When at length she was wangled into the presence of a grave gentleman in eye-glasses, realisation of the utter importance of this moment overcame her so that she could not speak. "Oh! dear"—she thought, while her heart fluttered like a bird—"he'll never understand; I'll never be able to make him." She saw her husband buried under the leaves of despair; she saw her children getting too little food, the deaf aunt, now bedridden, neglected in the new pressure of work that must fall on the only breadwinner left. And, choking a little, she said:
"I'm sure I'm very sorry to take up your time, sir; but my 'usband's been taken to the Palace; and we've been married over twenty years, and he's been in England twenty-five; and he's a very good man and a good workman; and I thought perhaps they didn't understand that; and we've got three children and a relation that's bedridden. And of course, we understand that the Germans have been very wicked; Gerhardt always said that himself. And it isn't as if he was a spy; so I thought if you could do something for us, sir, I being English myself."
The gentleman, looking past her at the wall, answered wearily:
"Gerhardt—I'll look into it. We have to do very hard things, Mrs. Gerhardt."
Little Mrs. Gerhardt, with big eyes almost starting out of her head, for she was no fool, and perceived that this was the end, said eagerly:
"Of course I know that there's a big outcry, and the papers are askin' for it; but the people in our street don't mind 'im, sir. He's always done little things for them; so I thought perhaps you might make an exception in his case."
She noticed that the gentleman's lips tightened at the word outcry, and that he was looking at her now.
"His case was before the Committee no doubt; but I'll inquire. Good-morning."
Mrs. Gerhardt, accustomed to not being troublesome, rose; a tear rolled down her cheek and was arrested by her smile.
"Thank you, sir, I'm sure. Good-morning, sir."
And she went out. Meeting the messenger in the corridor, and hearing his: "Well, Missis?" she answered: "I don't know. I must look on the bright side. Good-bye, and thank you for your trouble." And she turned away feeling as if she had been beaten all over.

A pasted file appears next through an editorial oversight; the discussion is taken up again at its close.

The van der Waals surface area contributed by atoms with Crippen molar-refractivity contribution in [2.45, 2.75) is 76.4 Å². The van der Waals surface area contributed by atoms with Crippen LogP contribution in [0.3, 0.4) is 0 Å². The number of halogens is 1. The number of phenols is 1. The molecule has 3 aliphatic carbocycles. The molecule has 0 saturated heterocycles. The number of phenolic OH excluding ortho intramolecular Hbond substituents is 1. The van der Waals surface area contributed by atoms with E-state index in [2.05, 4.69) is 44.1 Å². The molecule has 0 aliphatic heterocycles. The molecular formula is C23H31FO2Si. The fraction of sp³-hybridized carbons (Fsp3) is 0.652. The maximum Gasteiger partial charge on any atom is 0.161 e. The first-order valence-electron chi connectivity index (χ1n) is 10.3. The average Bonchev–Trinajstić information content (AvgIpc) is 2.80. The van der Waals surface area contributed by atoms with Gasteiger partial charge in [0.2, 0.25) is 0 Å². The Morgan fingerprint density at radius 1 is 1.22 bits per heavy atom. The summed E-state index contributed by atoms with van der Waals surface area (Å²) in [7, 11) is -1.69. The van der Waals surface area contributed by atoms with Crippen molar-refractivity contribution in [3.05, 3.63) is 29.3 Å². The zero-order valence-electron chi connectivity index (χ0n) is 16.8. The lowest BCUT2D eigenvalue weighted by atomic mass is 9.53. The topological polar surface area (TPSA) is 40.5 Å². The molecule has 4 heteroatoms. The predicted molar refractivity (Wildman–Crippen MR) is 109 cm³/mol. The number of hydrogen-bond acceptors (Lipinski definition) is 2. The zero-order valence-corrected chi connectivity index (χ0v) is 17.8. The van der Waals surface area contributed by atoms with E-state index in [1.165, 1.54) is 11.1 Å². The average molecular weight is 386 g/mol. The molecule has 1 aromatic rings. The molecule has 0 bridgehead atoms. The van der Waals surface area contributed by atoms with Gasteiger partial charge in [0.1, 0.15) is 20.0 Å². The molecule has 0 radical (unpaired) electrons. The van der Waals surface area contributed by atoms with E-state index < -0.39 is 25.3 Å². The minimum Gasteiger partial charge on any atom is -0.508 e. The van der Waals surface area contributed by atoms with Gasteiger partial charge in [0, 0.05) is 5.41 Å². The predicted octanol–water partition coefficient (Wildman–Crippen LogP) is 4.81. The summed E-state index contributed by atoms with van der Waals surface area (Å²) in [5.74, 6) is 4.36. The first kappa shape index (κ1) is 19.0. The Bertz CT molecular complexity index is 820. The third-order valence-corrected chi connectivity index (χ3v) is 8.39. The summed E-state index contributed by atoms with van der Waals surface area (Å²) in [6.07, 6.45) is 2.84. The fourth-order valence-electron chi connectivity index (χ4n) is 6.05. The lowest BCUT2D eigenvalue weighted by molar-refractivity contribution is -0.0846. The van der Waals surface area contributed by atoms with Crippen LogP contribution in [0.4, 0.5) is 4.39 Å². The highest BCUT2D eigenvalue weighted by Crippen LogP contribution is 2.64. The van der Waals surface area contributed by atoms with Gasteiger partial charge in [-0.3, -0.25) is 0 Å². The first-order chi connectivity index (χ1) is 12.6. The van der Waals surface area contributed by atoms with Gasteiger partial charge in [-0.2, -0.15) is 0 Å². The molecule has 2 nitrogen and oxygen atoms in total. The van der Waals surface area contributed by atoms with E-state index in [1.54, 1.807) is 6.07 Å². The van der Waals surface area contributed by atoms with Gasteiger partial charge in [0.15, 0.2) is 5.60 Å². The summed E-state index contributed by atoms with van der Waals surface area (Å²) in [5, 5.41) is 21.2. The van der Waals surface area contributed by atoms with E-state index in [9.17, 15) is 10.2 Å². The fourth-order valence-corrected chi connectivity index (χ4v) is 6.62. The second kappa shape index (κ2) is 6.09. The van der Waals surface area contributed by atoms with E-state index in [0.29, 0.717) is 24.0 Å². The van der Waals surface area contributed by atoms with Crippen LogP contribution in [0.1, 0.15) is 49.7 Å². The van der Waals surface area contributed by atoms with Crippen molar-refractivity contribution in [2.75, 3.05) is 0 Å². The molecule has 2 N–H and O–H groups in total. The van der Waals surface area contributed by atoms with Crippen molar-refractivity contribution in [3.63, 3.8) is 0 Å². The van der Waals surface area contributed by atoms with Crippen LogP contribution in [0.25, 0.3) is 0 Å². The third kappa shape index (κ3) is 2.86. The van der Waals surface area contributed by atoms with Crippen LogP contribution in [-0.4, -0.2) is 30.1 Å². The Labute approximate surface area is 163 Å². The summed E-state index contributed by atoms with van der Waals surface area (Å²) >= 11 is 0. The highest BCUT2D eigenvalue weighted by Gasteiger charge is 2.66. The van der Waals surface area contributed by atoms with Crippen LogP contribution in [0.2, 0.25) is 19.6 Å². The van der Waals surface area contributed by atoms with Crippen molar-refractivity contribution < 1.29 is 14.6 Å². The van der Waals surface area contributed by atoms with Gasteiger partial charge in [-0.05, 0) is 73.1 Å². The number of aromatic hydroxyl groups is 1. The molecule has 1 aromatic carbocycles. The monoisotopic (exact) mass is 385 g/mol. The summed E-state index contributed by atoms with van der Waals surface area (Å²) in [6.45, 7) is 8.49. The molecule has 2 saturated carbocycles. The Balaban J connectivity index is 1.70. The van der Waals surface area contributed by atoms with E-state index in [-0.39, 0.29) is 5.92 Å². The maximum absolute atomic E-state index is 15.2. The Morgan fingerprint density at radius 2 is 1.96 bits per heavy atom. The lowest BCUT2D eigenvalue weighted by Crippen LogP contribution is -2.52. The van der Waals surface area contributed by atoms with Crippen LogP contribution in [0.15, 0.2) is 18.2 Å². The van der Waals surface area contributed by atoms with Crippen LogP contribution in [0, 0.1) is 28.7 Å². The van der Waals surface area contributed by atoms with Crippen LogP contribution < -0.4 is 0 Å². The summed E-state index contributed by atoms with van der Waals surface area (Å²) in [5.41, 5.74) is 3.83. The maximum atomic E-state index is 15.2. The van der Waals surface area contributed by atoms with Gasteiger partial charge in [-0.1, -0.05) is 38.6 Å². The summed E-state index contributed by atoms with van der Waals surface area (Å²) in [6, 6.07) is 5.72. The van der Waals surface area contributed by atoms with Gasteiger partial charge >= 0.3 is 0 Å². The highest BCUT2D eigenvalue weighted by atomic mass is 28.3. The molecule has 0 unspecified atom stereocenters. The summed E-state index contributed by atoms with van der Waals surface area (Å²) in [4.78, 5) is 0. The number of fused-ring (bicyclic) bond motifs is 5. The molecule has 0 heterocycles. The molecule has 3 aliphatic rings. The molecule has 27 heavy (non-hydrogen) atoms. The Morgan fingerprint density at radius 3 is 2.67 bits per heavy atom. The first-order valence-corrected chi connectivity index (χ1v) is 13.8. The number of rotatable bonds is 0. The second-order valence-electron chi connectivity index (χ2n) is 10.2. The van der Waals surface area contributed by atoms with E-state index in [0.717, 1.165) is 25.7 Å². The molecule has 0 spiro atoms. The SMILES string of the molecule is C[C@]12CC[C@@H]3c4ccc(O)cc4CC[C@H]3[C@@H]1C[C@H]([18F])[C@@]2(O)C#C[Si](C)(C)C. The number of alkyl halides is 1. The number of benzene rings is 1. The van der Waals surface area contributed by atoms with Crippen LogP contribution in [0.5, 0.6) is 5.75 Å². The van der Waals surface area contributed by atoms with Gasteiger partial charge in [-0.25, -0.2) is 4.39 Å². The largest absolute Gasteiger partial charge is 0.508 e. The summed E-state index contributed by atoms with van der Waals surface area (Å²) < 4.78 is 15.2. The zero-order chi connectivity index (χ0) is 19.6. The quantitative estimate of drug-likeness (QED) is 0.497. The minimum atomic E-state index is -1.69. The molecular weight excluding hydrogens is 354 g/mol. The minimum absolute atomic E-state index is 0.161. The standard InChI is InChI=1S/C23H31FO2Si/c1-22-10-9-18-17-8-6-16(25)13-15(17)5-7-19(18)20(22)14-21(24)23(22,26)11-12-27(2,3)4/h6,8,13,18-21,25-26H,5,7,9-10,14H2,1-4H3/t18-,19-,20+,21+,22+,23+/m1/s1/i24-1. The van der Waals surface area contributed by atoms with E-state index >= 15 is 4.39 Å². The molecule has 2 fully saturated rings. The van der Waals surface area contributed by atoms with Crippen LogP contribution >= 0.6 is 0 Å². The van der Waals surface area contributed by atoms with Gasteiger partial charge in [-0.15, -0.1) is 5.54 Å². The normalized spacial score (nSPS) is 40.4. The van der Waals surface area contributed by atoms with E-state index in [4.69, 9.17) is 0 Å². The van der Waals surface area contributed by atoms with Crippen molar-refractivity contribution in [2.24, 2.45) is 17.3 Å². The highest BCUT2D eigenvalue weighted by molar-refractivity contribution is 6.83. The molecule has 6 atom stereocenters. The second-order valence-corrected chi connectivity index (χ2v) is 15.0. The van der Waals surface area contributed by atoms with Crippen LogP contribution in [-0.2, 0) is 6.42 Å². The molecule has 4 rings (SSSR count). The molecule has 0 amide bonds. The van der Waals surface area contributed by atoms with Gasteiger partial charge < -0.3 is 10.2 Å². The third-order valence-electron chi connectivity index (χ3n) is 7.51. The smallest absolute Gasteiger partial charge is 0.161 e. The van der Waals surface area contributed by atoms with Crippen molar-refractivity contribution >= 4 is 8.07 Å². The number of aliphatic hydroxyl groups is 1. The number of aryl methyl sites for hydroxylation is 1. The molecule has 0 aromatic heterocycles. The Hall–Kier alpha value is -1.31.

The bright side on which she looked did not include the return to her of little Gerhardt, who was duly detained for the safety of the country. Obedient to economy, and with a dim sense that her favourite papers were in some way responsible for this, she ceased to take them in, and took in sewing instead. It had become necessary to do so, for the allowance she received from the government was about a quarter of Gerhardt's weekly earnings. In spite of its inadequacy it was something, and she felt she must be grateful. But, curiously enough, she could not forget that she was English, and it seemed strange to her that, in addition to the grief caused by separation from her husband from whom she had never been parted not even for a night, she should now be compelled to work twice as hard and eat half as much because that husband had paid her country the compliment of preferring it to his own. But, after all, many other people had much worse trouble to grieve over, so she looked on the bright side of all this, especially on those days once a week when alone, or accompanied by the little Violet, she visited that Palace where she had read in her favourite journals to her great comfort that her husband was treated like a prince. Since he had no money he was in what they called "the battalion," and their meetings were held in the bazaar, where things which "the princes" made were exposed for sale. Here Mr. and Mrs. Gerhardt would stand in front of some doll, some blotting-book, calendar, or walking-stick, which had been fashioned by one of "the princes." There they would hold each others' hands and try to imagine themselves unsurrounded by other men and wives, while the little Violet would stray and return to embrace her father's leg spasmodically. Standing there, Mrs. Gerhardt would look on the bright side, and explain to Gerhardt how well everything was going, and he mustn't fret about them, and how kind the police were, and how auntie asked after him, and Minnie would get a prize; and how he oughtn't to mope, but eat his food, and look on the bright side. And Gerhardt would smile the smile which went into her heart just like a sword, and say: